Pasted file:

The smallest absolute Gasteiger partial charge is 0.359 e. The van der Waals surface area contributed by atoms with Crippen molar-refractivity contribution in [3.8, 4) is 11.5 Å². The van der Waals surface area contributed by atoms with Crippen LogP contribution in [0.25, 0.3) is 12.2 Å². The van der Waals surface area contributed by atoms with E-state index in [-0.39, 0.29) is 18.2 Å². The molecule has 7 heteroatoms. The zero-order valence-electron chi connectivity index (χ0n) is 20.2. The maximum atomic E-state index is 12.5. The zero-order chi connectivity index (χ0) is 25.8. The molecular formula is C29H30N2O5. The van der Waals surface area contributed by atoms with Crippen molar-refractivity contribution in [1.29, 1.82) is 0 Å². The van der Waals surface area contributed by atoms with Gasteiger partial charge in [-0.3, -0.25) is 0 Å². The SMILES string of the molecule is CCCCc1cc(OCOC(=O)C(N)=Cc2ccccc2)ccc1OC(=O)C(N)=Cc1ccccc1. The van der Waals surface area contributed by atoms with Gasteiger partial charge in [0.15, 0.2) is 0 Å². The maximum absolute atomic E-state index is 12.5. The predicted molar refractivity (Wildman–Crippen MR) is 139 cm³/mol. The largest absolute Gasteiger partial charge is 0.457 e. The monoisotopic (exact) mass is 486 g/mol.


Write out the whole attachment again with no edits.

The smallest absolute Gasteiger partial charge is 0.359 e. The van der Waals surface area contributed by atoms with Crippen molar-refractivity contribution in [3.8, 4) is 11.5 Å². The van der Waals surface area contributed by atoms with Crippen LogP contribution in [0.25, 0.3) is 12.2 Å². The van der Waals surface area contributed by atoms with E-state index in [-0.39, 0.29) is 18.2 Å². The molecule has 7 heteroatoms. The zero-order valence-electron chi connectivity index (χ0n) is 20.2. The maximum atomic E-state index is 12.5. The zero-order chi connectivity index (χ0) is 25.8. The molecular formula is C29H30N2O5. The van der Waals surface area contributed by atoms with Crippen molar-refractivity contribution in [1.29, 1.82) is 0 Å². The van der Waals surface area contributed by atoms with Gasteiger partial charge in [-0.3, -0.25) is 0 Å². The SMILES string of the molecule is CCCCc1cc(OCOC(=O)C(N)=Cc2ccccc2)ccc1OC(=O)C(N)=Cc1ccccc1. The van der Waals surface area contributed by atoms with Gasteiger partial charge in [0.15, 0.2) is 0 Å². The maximum absolute atomic E-state index is 12.5. The predicted molar refractivity (Wildman–Crippen MR) is 139 cm³/mol. The largest absolute Gasteiger partial charge is 0.457 e. The monoisotopic (exact) mass is 486 g/mol.